Sure, coconut brownies and cauliflower pizza are divine, and any sane person would happily live on these foods until the end of their days. However, as any parent of a picky eater knows, it will take nothing less than an actual divine intervention (in the form of a thunderbolt from heaven and possibly a voice from a burning bush) to get your fussy eater to deviate from their staples of two minute noodles and viennas. It is all very well to have a wealth of nutritional knowledge, but how do you implement it with your notoriously fussy eater?
First things first: Remember this is a loving revolution. This isn’t about harsh rules, unrealistic goals, or suddenly withdrawing all your child’s favourite foods in one fell swoop. The loving revolution is about understanding where your child’s behaviour is coming from, working with that behaviour in a gentle way, and setting your little one up to win as they learn to navigate the big world of food and their bodies.
Fussy eating has many roots, but it is very seldom about “acting up” or deliberately trying to make your life difficult. It might be about trying to control a situation they feel uncomfortable in, or about exerting independence. More often than not, fussy eating comes out of fear – a perfectly normal, natural fear towards unknown foods or foods that have a strong, unfamiliar tastes. I suspect most of us would react the same way should we visit Cambodia and be expected to eat a deep fried tarantula. Ironically, a lot of ways that we as parents try to overcome this fear – by insisting the scary food is eaten, or by withholding privileges unless the fear is faced – only serves to make this fear worse.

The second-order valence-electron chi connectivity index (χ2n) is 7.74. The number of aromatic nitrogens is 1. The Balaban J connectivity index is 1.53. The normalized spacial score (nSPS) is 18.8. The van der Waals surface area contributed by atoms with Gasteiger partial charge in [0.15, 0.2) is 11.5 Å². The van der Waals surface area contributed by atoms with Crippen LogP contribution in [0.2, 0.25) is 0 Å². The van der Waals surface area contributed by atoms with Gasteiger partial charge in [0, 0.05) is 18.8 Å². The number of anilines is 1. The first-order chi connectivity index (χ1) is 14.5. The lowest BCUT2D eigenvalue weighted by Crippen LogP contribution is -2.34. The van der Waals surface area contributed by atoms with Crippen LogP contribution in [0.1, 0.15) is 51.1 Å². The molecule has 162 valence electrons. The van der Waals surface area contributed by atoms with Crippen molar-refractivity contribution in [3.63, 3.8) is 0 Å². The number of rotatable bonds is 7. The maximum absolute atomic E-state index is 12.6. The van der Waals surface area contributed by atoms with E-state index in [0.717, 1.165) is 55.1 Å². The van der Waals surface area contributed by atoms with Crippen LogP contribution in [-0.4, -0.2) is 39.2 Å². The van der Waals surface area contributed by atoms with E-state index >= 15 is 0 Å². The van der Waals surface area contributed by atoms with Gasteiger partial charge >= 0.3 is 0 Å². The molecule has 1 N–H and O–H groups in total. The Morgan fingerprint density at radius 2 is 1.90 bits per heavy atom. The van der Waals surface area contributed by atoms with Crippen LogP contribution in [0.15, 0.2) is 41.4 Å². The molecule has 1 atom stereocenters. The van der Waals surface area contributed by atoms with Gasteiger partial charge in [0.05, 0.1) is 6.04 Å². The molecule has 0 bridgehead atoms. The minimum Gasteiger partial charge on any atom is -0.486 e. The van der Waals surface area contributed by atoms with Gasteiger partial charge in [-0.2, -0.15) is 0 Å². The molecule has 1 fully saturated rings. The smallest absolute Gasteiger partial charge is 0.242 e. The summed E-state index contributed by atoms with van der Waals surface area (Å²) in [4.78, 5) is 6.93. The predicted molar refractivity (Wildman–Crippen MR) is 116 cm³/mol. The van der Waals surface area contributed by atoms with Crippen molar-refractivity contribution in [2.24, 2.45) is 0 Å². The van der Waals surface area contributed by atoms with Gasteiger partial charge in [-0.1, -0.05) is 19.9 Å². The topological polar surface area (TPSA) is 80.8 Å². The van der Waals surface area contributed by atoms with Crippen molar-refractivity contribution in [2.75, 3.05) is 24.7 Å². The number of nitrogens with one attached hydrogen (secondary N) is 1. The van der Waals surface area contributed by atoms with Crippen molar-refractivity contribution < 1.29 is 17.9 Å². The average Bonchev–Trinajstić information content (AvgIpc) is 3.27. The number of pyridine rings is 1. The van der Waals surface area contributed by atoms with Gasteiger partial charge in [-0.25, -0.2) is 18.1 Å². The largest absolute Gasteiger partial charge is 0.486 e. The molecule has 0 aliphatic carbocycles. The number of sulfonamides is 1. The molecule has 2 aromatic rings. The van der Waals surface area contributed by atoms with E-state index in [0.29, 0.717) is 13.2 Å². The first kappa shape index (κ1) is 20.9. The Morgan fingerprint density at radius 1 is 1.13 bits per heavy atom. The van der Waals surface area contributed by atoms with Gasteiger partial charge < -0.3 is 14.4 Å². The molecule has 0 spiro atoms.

With this in mind, it is best to approach your family’s loving revolution slowly and gently. If your child comes home one day to find all their safe foods have disappeared, with a foreign tub of coconut oil and a box of spiky pineapples in their place, you are really giving them no other option but to freak out. Approach your child’s fear of different foods the same way you would like someone to deal with your fears – with love, kindness and lots of compassionate communication.
A pillar of overcoming fussy eating is to take all the pressure off – pressure has only one effect on a fussy eater, and that is negative. Even if it works in the short term, research shows that it has the opposite effect in the long term and can lead to prolonged, even fussier eating. You want to create an environment of love and happiness around the dining room table, and you want a new food to be associated with only positive emotions. In the place of pressure and ultimatums, try gentle encouragement and verbal praise, with no reprimanding for food refusals. You could even have a fun positive reinforcement system, with rewards like stickers or a chart.